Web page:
Betsy says that Colombia is not ready for tourism yet. A beautiful place with beautiful, friendly people but it was hard to get around in. She took every kind of transport around the country (they don’t have rental cars and she wouldn’t want to drive there anyway) short of a horse drawn cart even though there were plenty of them even in the big cities. She declared that many of the roads were worse than any in Kenya, even when the Kenyans just took off and drove cross country, so travel was difficult. Like her trip to Ecuador, the cut flower industry is a dichotomy between huge operations (like a 2200 acre mum farm) to small family places (like the two brothers who had 4 acres and grew many different crops) but all of it for export to the US and Europe. She came back glad we grow and sell the way we do, with more pictures for our “carts of the world” collection and happy we don’t have to grow mums!
This must be a record fig year for everyone, even with minimal attention, our bushes have been loaded up with fruit. We planted our ten bushes really just to have some for us and if there was an excess we would take them to market, which we do. One of the reasons we got out of the blackberry business was they are the most perishable thing we could possibly grow, if they didn’t have a place to be sold when we picked them it was a loss. At least with the blackberries we could hold them in the cooler for a day or two and they would be fine. With the figs we have tried many ways to hold them and they just don’t like it. So they may be the new “most perishable” champion. Our current method is to pick them ripe, Wednesday morning just before market and Friday before the Saturday market. Seems to be working but the soft, sugary fruit are noticeably different on Saturdays when they have been off the bush just three quarters of a day longer than Wednesdays figs. Enjoy them while they are available.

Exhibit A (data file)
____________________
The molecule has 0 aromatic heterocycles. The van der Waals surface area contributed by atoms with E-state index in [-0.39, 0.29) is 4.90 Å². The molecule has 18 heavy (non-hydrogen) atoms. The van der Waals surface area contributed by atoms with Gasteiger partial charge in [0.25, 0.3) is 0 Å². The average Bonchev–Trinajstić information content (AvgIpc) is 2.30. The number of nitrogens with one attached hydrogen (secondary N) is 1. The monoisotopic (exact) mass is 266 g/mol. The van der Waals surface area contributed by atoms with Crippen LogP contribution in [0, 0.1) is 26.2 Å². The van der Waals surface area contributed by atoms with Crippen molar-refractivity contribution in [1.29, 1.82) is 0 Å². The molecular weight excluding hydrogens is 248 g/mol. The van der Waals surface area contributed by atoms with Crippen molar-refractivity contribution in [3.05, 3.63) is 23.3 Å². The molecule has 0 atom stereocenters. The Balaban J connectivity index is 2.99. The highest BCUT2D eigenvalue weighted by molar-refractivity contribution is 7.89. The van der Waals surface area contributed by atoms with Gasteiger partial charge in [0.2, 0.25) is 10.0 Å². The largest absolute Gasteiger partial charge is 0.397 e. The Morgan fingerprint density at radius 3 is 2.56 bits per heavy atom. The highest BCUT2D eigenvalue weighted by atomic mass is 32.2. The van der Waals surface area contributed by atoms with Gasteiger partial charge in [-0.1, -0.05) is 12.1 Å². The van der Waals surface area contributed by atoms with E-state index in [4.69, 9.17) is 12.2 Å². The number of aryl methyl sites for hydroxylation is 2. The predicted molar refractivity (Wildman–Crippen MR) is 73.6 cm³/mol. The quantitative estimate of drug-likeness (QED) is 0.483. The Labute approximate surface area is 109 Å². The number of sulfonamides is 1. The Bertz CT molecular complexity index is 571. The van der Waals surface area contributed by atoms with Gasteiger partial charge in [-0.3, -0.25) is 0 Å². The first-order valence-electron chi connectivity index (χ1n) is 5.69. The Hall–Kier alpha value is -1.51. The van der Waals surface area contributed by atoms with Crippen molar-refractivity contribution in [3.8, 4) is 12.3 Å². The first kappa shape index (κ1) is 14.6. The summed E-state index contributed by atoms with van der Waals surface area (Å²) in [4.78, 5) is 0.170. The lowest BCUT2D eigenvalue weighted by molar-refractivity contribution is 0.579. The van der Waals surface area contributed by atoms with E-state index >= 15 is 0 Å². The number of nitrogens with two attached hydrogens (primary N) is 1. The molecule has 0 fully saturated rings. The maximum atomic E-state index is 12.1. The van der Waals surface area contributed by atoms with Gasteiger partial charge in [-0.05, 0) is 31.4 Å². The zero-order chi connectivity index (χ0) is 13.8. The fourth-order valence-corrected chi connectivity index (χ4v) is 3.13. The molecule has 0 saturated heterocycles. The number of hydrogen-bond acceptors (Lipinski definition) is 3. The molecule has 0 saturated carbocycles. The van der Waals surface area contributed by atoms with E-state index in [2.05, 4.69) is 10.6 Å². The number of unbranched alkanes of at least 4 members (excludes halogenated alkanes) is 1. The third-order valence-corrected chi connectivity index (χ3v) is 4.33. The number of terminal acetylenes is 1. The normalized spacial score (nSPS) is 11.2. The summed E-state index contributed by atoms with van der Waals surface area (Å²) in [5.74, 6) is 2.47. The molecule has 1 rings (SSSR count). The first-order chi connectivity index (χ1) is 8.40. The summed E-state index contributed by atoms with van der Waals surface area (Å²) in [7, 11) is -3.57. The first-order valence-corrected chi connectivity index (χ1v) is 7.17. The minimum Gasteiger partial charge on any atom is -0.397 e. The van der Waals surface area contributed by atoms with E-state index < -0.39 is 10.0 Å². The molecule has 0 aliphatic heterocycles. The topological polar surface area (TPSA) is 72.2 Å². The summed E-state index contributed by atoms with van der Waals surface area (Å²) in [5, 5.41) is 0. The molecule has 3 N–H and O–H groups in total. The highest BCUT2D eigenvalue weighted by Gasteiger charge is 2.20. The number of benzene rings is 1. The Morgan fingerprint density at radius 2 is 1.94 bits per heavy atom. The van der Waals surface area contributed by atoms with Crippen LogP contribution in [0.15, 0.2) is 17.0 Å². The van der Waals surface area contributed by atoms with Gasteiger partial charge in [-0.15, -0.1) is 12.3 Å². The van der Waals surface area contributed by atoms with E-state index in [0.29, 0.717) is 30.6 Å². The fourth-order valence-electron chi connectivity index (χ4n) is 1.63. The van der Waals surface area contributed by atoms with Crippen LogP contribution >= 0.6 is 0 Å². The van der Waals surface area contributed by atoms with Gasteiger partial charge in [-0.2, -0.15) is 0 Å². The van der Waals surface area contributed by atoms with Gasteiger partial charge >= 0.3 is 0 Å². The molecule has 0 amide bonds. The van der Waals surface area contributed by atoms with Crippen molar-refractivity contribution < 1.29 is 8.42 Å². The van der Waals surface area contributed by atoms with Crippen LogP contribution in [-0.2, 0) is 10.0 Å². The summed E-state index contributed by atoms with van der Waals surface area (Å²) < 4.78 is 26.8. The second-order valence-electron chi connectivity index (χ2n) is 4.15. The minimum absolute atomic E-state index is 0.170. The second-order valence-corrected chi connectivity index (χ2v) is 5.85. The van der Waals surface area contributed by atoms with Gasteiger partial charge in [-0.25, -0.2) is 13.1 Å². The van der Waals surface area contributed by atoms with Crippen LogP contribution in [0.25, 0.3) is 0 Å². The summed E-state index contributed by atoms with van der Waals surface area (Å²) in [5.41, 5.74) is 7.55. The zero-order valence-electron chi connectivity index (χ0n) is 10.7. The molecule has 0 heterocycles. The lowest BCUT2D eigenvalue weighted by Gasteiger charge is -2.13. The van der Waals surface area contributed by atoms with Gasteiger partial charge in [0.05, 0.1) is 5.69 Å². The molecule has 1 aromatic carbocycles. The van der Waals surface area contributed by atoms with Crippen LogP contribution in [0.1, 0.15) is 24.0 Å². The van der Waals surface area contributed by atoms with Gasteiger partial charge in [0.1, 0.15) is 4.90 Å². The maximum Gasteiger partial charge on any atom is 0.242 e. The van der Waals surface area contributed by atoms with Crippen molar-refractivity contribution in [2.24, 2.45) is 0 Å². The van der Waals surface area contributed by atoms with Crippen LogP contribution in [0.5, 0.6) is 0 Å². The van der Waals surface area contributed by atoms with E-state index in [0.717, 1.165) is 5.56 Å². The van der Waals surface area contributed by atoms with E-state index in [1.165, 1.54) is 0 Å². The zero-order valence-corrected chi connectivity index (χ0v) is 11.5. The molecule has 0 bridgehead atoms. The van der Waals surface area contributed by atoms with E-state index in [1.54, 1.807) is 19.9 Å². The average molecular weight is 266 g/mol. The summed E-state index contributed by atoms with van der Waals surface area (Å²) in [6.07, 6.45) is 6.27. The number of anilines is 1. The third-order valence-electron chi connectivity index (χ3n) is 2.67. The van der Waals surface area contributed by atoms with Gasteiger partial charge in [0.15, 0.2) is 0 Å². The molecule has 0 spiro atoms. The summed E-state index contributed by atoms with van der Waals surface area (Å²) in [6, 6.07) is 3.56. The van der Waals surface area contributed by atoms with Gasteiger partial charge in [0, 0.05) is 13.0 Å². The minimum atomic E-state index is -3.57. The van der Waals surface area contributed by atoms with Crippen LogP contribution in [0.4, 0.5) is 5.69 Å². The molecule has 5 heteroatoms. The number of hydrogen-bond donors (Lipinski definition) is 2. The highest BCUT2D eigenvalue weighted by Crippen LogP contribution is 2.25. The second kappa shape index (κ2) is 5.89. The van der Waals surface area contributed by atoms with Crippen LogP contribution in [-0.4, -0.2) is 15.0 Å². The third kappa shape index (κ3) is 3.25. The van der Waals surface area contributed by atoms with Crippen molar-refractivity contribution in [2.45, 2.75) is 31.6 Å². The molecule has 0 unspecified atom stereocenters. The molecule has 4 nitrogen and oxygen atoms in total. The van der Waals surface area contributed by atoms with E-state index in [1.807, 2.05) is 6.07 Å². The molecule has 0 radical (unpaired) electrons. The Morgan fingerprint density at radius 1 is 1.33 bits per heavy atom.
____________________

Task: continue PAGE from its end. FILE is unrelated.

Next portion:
Leeks for Thanksgiving went in the ground yesterday, another sign that fall really is coming. Next week we will seed carrots, beets and more for Thanksgiving and later fall and over winter eating. The first tomatoes in the little sliding tunnels were taken out this week, clearing the way for even later planted spinach, beets and carrots for early next spring. We have rounded the corner and can see the end of the summer season, now we just need some more cool weather to show up.
Picture of the Week
My father told stories of sitting under the fig bushes and eating until you couldn’t, the perfect ripe figs